A house fire on Pandora Street took three lives last Thursday. The event instigated the right-wing NPA to call for an inquiry. However, to ensure tragedies like this do no happen in the future, it is necessary to abandon anti-tenant rhetoric in favour of a more proactive approach that empowers tenants.
No one wants to live in poor housing conditions like those of the Pandora Street house. But in the absence of safe and affordable housing options, renters must choose between inadequate housing and homelessness. And in the absence of strong tenant protection by-laws, fear of eviction condemns tenants to an intolerable status quo.
Several media outlets have drawn attention to the requests for an independent inquiry. Some argue the lives would have been saved had the City shut down the home on account of the illegal living situation. But this would have led to eviction of the nine people living inside, and there were many opportunities for the City to take more proactive action to assist the tenants. Further, it is difficult to ignore that many of the proponents of this ‘eviction solution’ are inspired by intolerance rather than compassion for the tenants themselves (e.g. see the comments at the bottom of this Sun article.)
Earlier this week The Guardian released a Wikileaks cable that discusses logistics and security concerns surrounding the Vancouver Olympics. The cable also contains speculations that the mismanagement of the Olympic Village likely decided the 2008 municipal election that left the city with a Vision majority. Gregor Robertson ran on a platform strongly condemning the NPA decision to reduce the social housing commitment at the Olympic Village. Robertson and Vision Vancouver won the election claiming that they “strongly opposed the previous NPA administration’s cuts of middle and low-income housing from the Southeast False Creek Olympic Village site,” but have since tried to run away from their own promises.
Also appearing in the Wikileaks cable is reiteration of the facts that original security cost estimates of $175 million ballooned to almost $1 billion; that the city paid only $50m for the Olympic Village land (subsequently trying to sell the land to the Millenium corporation for $200m); and that the City of Vancouver currently has a $3 billion fund for property acquisition and social housing, called the Property Endowment Fund (PEF). For years people have been trying to determine the size of the PEF. The original intention of the PEF was, according to May Brown, to benefit the people of Vancouver: “The city was selling land every year, putting money into general revenue to keep taxes down. [Mayor] Art Phillips said this has got to stop. We’re cannibalizing our land . . . The value of the PEF in those days was $100 million. The rationale was simple: citizens should share in the profits from any increase in land value.”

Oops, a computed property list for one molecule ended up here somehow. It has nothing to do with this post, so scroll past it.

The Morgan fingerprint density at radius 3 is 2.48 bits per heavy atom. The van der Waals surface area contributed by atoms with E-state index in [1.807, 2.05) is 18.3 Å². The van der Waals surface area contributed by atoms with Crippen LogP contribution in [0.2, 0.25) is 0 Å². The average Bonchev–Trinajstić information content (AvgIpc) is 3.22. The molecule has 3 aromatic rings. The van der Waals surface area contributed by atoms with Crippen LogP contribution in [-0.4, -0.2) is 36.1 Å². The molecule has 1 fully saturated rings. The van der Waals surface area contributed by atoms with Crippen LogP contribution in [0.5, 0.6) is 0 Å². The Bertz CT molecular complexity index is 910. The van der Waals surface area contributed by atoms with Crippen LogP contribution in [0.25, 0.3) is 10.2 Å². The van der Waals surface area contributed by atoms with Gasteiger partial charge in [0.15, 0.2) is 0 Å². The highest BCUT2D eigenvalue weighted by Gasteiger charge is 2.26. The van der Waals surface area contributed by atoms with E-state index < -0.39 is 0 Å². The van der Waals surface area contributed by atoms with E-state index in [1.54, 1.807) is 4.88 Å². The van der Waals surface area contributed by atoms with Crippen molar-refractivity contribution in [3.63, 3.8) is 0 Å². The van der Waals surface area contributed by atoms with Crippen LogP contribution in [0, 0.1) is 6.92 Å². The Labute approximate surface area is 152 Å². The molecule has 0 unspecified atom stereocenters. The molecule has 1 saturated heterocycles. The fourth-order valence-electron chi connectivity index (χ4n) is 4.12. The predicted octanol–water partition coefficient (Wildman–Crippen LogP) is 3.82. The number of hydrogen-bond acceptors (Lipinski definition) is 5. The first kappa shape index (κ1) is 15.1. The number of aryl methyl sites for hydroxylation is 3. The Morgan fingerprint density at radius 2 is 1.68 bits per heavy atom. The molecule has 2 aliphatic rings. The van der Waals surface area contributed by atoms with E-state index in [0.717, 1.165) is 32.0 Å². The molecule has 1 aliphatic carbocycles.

POLICE BRUTALITY |
The BC Civil Liberties Association has stated that the decision not to charge the Vancouver Police Department officer who shot an already neutralized mentally ill man 8 times should be reviewed. This is another case of the archaic policy of police investigating themselves on alleged misconduct.
TENT CITY |
Documents leaked shortly after the Olympics revealed that the provincial government’s main concern prior to the Olympics was the emergence of a Tent City in Vancouver during the Games. There are “Athlete’s Village Tent City 2011” posters covering every corner of the city. Last Sunday, housing activists officially announced the February 2011 tent city by serving a free pancake breakfast in the public plaza of the village, where the tent city is planned to take place.
In related news, the first tenants began moving into affordable housing at the Olympic Village this week. The first building contains 84 units, 75% of which are non-market housing. Among the twenty-one units of affordable housing, none will contribute to ending homelessness because zero will be going to Vancouver residents with “deep core” need, even though 33% of the overall project was originally promised as “deep core” and another 33% as “core need.” The twenty-one units, finally filled years after the city proposed over 600, have recently been deemed tokenism.
SHELTERS INCREASINGLY HOUSE WORKING POOR |
Homelessness is not just a problem in the Downtown Eastside, or even just the municipality of Vancouver. Housing is an issue throughout Greater Vancouver, and things are getting worse according to a recent Georgia Straight article, which reveals that an increasing number of the working poor are relying on shelters, unsettling the common notion that homeless shelters are only used by people on social assistance and unemployed.